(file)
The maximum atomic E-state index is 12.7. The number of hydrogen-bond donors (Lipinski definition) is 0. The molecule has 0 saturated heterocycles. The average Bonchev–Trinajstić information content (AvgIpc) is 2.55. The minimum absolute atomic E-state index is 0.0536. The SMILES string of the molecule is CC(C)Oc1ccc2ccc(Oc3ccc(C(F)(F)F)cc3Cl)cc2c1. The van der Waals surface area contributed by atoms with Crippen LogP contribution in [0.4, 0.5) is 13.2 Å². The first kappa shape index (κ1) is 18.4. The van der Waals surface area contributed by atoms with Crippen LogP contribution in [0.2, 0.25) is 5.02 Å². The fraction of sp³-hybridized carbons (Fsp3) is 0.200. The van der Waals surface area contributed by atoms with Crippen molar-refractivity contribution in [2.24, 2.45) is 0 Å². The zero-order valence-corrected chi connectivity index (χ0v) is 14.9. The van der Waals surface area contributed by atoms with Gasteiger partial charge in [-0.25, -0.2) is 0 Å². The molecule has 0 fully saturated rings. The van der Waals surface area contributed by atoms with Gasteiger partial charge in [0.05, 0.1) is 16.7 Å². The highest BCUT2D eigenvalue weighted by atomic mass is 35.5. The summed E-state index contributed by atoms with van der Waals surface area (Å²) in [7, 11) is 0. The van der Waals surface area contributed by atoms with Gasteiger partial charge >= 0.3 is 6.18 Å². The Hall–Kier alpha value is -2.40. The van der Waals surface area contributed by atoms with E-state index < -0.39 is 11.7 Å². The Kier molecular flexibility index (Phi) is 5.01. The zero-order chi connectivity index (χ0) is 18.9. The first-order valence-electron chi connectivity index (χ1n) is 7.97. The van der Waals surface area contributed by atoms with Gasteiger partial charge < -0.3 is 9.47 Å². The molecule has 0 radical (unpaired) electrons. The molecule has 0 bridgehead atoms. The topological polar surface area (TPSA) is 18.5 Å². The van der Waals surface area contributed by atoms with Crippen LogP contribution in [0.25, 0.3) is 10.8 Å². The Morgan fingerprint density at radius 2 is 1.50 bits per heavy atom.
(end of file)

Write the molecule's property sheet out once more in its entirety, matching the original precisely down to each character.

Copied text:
The maximum atomic E-state index is 12.7. The number of hydrogen-bond donors (Lipinski definition) is 0. The molecule has 0 saturated heterocycles. The average Bonchev–Trinajstić information content (AvgIpc) is 2.55. The minimum absolute atomic E-state index is 0.0536. The SMILES string of the molecule is CC(C)Oc1ccc2ccc(Oc3ccc(C(F)(F)F)cc3Cl)cc2c1. The van der Waals surface area contributed by atoms with Crippen LogP contribution in [0.4, 0.5) is 13.2 Å². The first kappa shape index (κ1) is 18.4. The van der Waals surface area contributed by atoms with Crippen LogP contribution in [0.2, 0.25) is 5.02 Å². The fraction of sp³-hybridized carbons (Fsp3) is 0.200. The van der Waals surface area contributed by atoms with Crippen molar-refractivity contribution in [2.24, 2.45) is 0 Å². The zero-order valence-corrected chi connectivity index (χ0v) is 14.9. The van der Waals surface area contributed by atoms with Gasteiger partial charge in [-0.25, -0.2) is 0 Å². The molecule has 0 fully saturated rings. The van der Waals surface area contributed by atoms with Gasteiger partial charge in [0.05, 0.1) is 16.7 Å². The highest BCUT2D eigenvalue weighted by atomic mass is 35.5. The summed E-state index contributed by atoms with van der Waals surface area (Å²) in [7, 11) is 0. The van der Waals surface area contributed by atoms with Gasteiger partial charge >= 0.3 is 6.18 Å². The Hall–Kier alpha value is -2.40. The van der Waals surface area contributed by atoms with E-state index < -0.39 is 11.7 Å². The Kier molecular flexibility index (Phi) is 5.01. The zero-order chi connectivity index (χ0) is 18.9. The first-order valence-electron chi connectivity index (χ1n) is 7.97. The van der Waals surface area contributed by atoms with Gasteiger partial charge < -0.3 is 9.47 Å². The molecule has 0 radical (unpaired) electrons. The molecule has 0 bridgehead atoms. The topological polar surface area (TPSA) is 18.5 Å². The van der Waals surface area contributed by atoms with Crippen LogP contribution in [0.25, 0.3) is 10.8 Å². The Morgan fingerprint density at radius 2 is 1.50 bits per heavy atom.